## Abstract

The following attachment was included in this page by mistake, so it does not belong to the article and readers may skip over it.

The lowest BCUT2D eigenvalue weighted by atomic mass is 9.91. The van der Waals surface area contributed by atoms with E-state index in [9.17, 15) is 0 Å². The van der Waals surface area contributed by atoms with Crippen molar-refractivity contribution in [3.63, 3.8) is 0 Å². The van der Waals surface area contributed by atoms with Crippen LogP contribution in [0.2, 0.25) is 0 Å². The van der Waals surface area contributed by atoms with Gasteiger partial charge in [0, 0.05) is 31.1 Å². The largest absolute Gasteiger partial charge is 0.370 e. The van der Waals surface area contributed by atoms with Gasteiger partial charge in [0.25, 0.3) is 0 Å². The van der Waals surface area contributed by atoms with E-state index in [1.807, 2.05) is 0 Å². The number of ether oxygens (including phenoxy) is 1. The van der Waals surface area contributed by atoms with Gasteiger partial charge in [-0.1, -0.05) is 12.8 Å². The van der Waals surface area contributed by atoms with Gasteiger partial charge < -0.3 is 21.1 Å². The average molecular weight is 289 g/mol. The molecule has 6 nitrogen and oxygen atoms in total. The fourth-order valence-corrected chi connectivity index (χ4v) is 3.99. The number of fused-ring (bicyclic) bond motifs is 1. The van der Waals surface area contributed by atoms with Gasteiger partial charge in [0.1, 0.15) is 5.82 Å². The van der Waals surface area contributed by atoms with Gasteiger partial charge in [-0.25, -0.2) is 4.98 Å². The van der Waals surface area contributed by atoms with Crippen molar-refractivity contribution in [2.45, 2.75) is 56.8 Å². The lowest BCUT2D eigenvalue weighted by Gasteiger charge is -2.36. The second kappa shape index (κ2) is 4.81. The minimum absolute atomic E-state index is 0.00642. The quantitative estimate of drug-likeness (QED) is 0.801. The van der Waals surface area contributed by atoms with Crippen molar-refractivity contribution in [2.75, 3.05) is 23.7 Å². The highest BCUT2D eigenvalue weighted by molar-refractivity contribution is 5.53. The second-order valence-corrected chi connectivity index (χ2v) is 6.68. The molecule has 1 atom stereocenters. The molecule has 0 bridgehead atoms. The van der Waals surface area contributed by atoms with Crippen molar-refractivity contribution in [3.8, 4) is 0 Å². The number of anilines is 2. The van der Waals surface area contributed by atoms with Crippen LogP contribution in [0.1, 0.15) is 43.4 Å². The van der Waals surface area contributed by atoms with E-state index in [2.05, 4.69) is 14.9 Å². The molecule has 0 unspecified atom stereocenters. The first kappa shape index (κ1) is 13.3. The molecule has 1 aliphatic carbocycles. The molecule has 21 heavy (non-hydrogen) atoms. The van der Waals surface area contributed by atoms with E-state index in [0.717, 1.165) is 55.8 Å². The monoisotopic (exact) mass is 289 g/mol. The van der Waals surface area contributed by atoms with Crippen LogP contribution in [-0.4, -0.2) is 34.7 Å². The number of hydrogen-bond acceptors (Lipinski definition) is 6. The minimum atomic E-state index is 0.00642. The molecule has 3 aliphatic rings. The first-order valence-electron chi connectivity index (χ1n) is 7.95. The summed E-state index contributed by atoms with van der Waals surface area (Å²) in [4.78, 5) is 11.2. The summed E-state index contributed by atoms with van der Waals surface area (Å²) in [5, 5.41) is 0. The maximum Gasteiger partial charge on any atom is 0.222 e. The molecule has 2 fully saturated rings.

In classical mechanics the position *x*(*t*) of a point particle and its velocity *v*(*t*) = dx(*t*)/d*t* are well defined. This is not the case in quantum mechanics. For a free wave packet one can use the expectation value 〈*x*(*t*)〉 and its time derivative d〈*x*(*t*)〉/d*t* to characterize the position and the velocity of a particle. But for a particle under the influence of a force this description is not adequate. In the case of the tunnel effect, for instance, the expectation value 〈*x*(*t*)〉 may never pass through the barrier. In the following we shall see that mathematical statistics allows us to define a quantile position *x*_{ P }(*t*) and a quantile velocity d*x*_{ P }(*t*)/d*t* in all cases where we deal with a probability distribution *ϱ*(*x*,*t*) and that this velocity can be related to experiment. (This chapter and Section 10.2 are based on the following publication: S. Brandt, H.D. Dahmen, E. Gjonaj, T. Stroh, Physics Letters A 249, 265 (1998).)

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